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Children's Health

Bill Tightens Eligibility for Pre-K, Reduces Waiting List

By Rose Hoban

Fewer families in North Carolina will be eligible to send their children to state-funded pre-kindergarten programs under a bill that passed the House of Representatives Health and Human Services Committee Tuesday.

The bill lowers income eligibility from 75 percent of the state median income level to 100 percent of the federal poverty level, a change that cuts the income eligibility effectively in half.

It also makes other changes to the definition of “at risk.”

“Eligibility is up here,” said bill sponsor Rep. Justin Burr (R-Albemarle), holding his hand at eye level, “and funding is down here,” he said, moving his hand to chest level.

Holly Springs resident Jamie Jensen brought her 3-year-old daughter JoAnna to the General Assembly to advocate for NC Pre-K funding.

Holly Springs resident Jamie Jensen brought her 3-year-old daughter, JoAnna, to the General Assembly Tuesday to advocate for NC Pre-K funding.

“What you’re seeing is an effort to bring eligibility down to something we can fund and increase the funding up to that same amount.”

Burr maintained that moving the levels would bring North Carolina more in line with national standards.

“Even by reducing the eligibility down to what we proposed, there will still be need for additional funding to fund all those kids who are considered at risk by this new definition,” Burr said.

Current guidelines also allow for children whose parents are active-duty military service members to be eligible for Pre-K, as well as children who are developmentally disabled and require individualized education plans, children who have limited English proficiency and children who have chronic illnesses.

The bill would reduce eligibility from families making about $51,000 for a family of four to about $23,500 for the same family size and eliminate slots for children with chronic illnesses and those with language challenges. The changes would shrink the pool of eligible children from more than 60,000 under current standards to about 44,000 under the new standards.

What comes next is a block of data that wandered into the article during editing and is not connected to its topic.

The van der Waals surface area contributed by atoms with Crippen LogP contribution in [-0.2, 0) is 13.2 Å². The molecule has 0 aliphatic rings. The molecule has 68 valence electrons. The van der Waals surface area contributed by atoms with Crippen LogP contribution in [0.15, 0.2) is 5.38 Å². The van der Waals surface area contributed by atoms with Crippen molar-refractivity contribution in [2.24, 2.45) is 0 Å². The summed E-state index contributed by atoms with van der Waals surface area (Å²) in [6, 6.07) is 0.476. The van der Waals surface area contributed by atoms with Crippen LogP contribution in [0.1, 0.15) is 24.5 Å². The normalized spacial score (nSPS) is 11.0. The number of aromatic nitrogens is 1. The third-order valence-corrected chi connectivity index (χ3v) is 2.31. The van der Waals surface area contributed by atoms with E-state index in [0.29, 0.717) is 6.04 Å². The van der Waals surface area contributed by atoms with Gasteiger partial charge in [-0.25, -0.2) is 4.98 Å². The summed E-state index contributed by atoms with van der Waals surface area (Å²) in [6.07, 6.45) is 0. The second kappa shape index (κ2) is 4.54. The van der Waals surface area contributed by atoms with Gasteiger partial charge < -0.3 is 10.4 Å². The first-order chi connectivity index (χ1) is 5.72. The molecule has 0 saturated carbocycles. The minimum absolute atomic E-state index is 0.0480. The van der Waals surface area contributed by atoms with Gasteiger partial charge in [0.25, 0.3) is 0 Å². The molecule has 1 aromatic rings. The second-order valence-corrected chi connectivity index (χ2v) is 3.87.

“There will still be more children than slots,” Burr said. “Even reducing this definition down and trying to focus on kids who are at the lowest level on this definition, to make sure they’re served, we’ll still have to work to address funding of additional slots.”

For the past few years, cuts in funding have left the program with significant waiting lists. Last year, a court of appeals upheld a ruling by Superior Court Judge Howard Manning that ordered the state to provide Pre-K education for any “at risk” children.

The income changes troubled Jamie Jensen, who came to the hearing from Holly Springs with her 3-year-old daughter, JoAnna who is poised to start the program in September. Her 5-year-old, Olivia, is currently in the Pre-K program.

“I’m not happy with this,” Jenson, 26, said. “If this passes, we’d make too much money.”

She said her husband, who works nights doing engineering support at NetApp in Research Triangle Park, makes a salary in the mid-$30,000s, while she has stayed home with their children.

“Preschool and day care is expensive, and I couldn’t make enough to cover two children,” Jensen said. “It’s $1,000 a month per child. I couldn’t make that much in a year. I’m educated, but there’s nothing available.”

Jensen said her younger daughter plays “school” with her older daughter and is now excited to get started.

“The teachers are fantastic, the program is just amazing and I want other children to have the experience that we’ve had,” Jensen said. “I’m grateful for programs like this that can help me.

Rep. Verla Insko (D-Chapel Hill) said she was distressed that the bill would cut income eligibility.

“There are many, many ways we could provide funding and expand this program,” she said, suggesting that upcoming tax-reform legislation should close loopholes to free funds for services.

“All the new jobs that pay well are high tech,” Insko said. “These children enter kindergarten behind already. We’re not taking care of our own future if we don’t make these children ready to succeed when they get into kindergarten.

“This is an investment we need to make in our children and our state, and in our country, and we need to find a way to do it.”

“Those kids end up with no Pre-K and they start off school behind other kids,” said Rob Thompson, head of the Covenant with North Carolina’s Children, a group that advocates for policies to benefit children. “We’re not going to see the type of achievement at third-grade level with reading scores and math scores that you would see if they did participate in the program.”

“There’s a whole set of kids out there, a lot of them, whose families can’t afford pre-kindergarten, and we just carved a lot of those kids out from being able to get into the program,” Thompson said.

The bill passed the committee by a wide margin, and heads to the floor of the House.

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